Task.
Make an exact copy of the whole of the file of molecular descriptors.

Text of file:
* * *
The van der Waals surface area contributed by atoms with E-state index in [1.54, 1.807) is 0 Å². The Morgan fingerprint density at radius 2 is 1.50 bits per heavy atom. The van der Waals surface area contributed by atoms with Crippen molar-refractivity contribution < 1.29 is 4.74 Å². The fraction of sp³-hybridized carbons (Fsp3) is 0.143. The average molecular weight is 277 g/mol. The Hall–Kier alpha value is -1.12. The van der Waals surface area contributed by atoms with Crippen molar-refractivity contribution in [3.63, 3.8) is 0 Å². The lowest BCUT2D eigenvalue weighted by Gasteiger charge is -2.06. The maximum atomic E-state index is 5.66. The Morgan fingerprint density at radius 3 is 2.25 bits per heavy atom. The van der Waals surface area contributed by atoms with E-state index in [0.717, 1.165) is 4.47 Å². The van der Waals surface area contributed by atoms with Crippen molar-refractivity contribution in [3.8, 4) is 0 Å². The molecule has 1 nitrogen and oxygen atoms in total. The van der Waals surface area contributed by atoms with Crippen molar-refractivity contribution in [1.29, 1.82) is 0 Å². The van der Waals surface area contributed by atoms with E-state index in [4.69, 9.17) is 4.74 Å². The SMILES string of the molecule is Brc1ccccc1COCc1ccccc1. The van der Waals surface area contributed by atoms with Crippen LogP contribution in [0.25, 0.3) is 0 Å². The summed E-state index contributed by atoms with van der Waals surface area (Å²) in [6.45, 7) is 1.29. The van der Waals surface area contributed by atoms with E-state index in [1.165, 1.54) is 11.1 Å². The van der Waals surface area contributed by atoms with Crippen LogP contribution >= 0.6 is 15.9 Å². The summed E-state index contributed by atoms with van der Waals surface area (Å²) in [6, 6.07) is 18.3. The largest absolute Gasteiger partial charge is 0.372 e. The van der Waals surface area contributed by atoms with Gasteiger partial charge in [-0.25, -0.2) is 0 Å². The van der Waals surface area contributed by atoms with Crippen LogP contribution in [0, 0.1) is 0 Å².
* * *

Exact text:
The van der Waals surface area contributed by atoms with E-state index in [1.54, 1.807) is 0 Å². The Morgan fingerprint density at radius 2 is 1.50 bits per heavy atom. The van der Waals surface area contributed by atoms with Crippen molar-refractivity contribution < 1.29 is 4.74 Å². The fraction of sp³-hybridized carbons (Fsp3) is 0.143. The average molecular weight is 277 g/mol. The Hall–Kier alpha value is -1.12. The van der Waals surface area contributed by atoms with Crippen molar-refractivity contribution in [3.63, 3.8) is 0 Å². The lowest BCUT2D eigenvalue weighted by Gasteiger charge is -2.06. The maximum atomic E-state index is 5.66. The Morgan fingerprint density at radius 3 is 2.25 bits per heavy atom. The van der Waals surface area contributed by atoms with E-state index in [0.717, 1.165) is 4.47 Å². The van der Waals surface area contributed by atoms with Crippen molar-refractivity contribution in [3.8, 4) is 0 Å². The molecule has 1 nitrogen and oxygen atoms in total. The van der Waals surface area contributed by atoms with Crippen molar-refractivity contribution in [1.29, 1.82) is 0 Å². The van der Waals surface area contributed by atoms with E-state index in [4.69, 9.17) is 4.74 Å². The SMILES string of the molecule is Brc1ccccc1COCc1ccccc1. The van der Waals surface area contributed by atoms with Crippen LogP contribution in [0.25, 0.3) is 0 Å². The summed E-state index contributed by atoms with van der Waals surface area (Å²) in [6.45, 7) is 1.29. The van der Waals surface area contributed by atoms with E-state index in [1.165, 1.54) is 11.1 Å². The van der Waals surface area contributed by atoms with Crippen LogP contribution >= 0.6 is 15.9 Å². The summed E-state index contributed by atoms with van der Waals surface area (Å²) in [6, 6.07) is 18.3. The largest absolute Gasteiger partial charge is 0.372 e. The van der Waals surface area contributed by atoms with Gasteiger partial charge in [-0.25, -0.2) is 0 Å². The van der Waals surface area contributed by atoms with Crippen LogP contribution in [0, 0.1) is 0 Å².